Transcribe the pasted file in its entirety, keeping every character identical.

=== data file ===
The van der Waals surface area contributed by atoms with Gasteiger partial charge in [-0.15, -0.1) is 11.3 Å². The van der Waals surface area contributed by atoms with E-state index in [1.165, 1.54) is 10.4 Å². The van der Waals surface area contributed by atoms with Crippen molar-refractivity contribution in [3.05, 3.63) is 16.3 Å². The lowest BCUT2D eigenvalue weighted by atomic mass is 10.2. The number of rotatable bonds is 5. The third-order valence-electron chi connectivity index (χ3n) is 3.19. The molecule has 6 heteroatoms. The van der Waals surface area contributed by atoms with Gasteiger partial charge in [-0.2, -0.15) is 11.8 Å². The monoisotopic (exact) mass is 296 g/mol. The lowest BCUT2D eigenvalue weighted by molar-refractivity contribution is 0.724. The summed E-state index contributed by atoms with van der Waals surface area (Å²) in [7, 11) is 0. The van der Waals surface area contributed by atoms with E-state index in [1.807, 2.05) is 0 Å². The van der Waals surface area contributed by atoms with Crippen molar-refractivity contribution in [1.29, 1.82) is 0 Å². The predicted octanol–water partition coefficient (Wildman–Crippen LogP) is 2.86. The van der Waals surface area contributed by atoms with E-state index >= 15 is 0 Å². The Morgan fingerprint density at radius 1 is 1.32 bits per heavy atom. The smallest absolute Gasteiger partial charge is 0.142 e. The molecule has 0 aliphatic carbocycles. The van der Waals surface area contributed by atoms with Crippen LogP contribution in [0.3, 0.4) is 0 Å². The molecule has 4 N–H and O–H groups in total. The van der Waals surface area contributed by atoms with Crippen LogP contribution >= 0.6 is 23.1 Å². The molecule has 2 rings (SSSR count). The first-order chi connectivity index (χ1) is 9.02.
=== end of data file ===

The van der Waals surface area contributed by atoms with Gasteiger partial charge in [-0.15, -0.1) is 11.3 Å². The van der Waals surface area contributed by atoms with E-state index in [1.165, 1.54) is 10.4 Å². The van der Waals surface area contributed by atoms with Crippen molar-refractivity contribution in [3.05, 3.63) is 16.3 Å². The lowest BCUT2D eigenvalue weighted by atomic mass is 10.2. The number of rotatable bonds is 5. The third-order valence-electron chi connectivity index (χ3n) is 3.19. The molecule has 6 heteroatoms. The van der Waals surface area contributed by atoms with Gasteiger partial charge in [-0.2, -0.15) is 11.8 Å². The monoisotopic (exact) mass is 296 g/mol. The lowest BCUT2D eigenvalue weighted by molar-refractivity contribution is 0.724. The summed E-state index contributed by atoms with van der Waals surface area (Å²) in [7, 11) is 0. The van der Waals surface area contributed by atoms with E-state index in [1.807, 2.05) is 0 Å². The van der Waals surface area contributed by atoms with Crippen molar-refractivity contribution in [1.29, 1.82) is 0 Å². The predicted octanol–water partition coefficient (Wildman–Crippen LogP) is 2.86. The van der Waals surface area contributed by atoms with E-state index >= 15 is 0 Å². The Morgan fingerprint density at radius 1 is 1.32 bits per heavy atom. The smallest absolute Gasteiger partial charge is 0.142 e. The molecule has 0 aliphatic carbocycles. The van der Waals surface area contributed by atoms with Crippen LogP contribution in [0.3, 0.4) is 0 Å². The molecule has 4 N–H and O–H groups in total. The van der Waals surface area contributed by atoms with Crippen LogP contribution >= 0.6 is 23.1 Å². The molecule has 2 rings (SSSR count). The first-order chi connectivity index (χ1) is 9.02.